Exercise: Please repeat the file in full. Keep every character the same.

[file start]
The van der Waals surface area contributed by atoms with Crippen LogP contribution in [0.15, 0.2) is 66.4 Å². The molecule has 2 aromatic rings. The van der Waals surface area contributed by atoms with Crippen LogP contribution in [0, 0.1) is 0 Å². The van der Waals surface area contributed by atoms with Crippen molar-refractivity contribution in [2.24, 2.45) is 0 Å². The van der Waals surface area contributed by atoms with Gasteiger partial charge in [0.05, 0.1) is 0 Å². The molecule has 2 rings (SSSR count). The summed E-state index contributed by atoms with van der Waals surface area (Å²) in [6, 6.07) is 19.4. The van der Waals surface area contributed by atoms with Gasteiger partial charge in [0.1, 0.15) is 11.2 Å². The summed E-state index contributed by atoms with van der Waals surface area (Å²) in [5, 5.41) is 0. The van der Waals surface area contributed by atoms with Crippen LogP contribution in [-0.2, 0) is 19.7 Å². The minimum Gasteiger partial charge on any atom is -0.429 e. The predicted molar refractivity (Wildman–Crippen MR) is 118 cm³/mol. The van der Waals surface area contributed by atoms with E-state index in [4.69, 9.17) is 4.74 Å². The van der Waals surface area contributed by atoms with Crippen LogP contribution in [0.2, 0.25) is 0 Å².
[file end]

The van der Waals surface area contributed by atoms with Crippen LogP contribution in [0.15, 0.2) is 66.4 Å². The molecule has 2 aromatic rings. The van der Waals surface area contributed by atoms with Crippen LogP contribution in [0, 0.1) is 0 Å². The van der Waals surface area contributed by atoms with Crippen molar-refractivity contribution in [2.24, 2.45) is 0 Å². The van der Waals surface area contributed by atoms with Gasteiger partial charge in [0.05, 0.1) is 0 Å². The molecule has 2 rings (SSSR count). The summed E-state index contributed by atoms with van der Waals surface area (Å²) in [6, 6.07) is 19.4. The van der Waals surface area contributed by atoms with Gasteiger partial charge in [0.1, 0.15) is 11.2 Å². The summed E-state index contributed by atoms with van der Waals surface area (Å²) in [5, 5.41) is 0. The van der Waals surface area contributed by atoms with Crippen LogP contribution in [-0.2, 0) is 19.7 Å². The minimum Gasteiger partial charge on any atom is -0.429 e. The predicted molar refractivity (Wildman–Crippen MR) is 118 cm³/mol. The van der Waals surface area contributed by atoms with E-state index in [4.69, 9.17) is 4.74 Å². The van der Waals surface area contributed by atoms with Crippen LogP contribution in [0.2, 0.25) is 0 Å².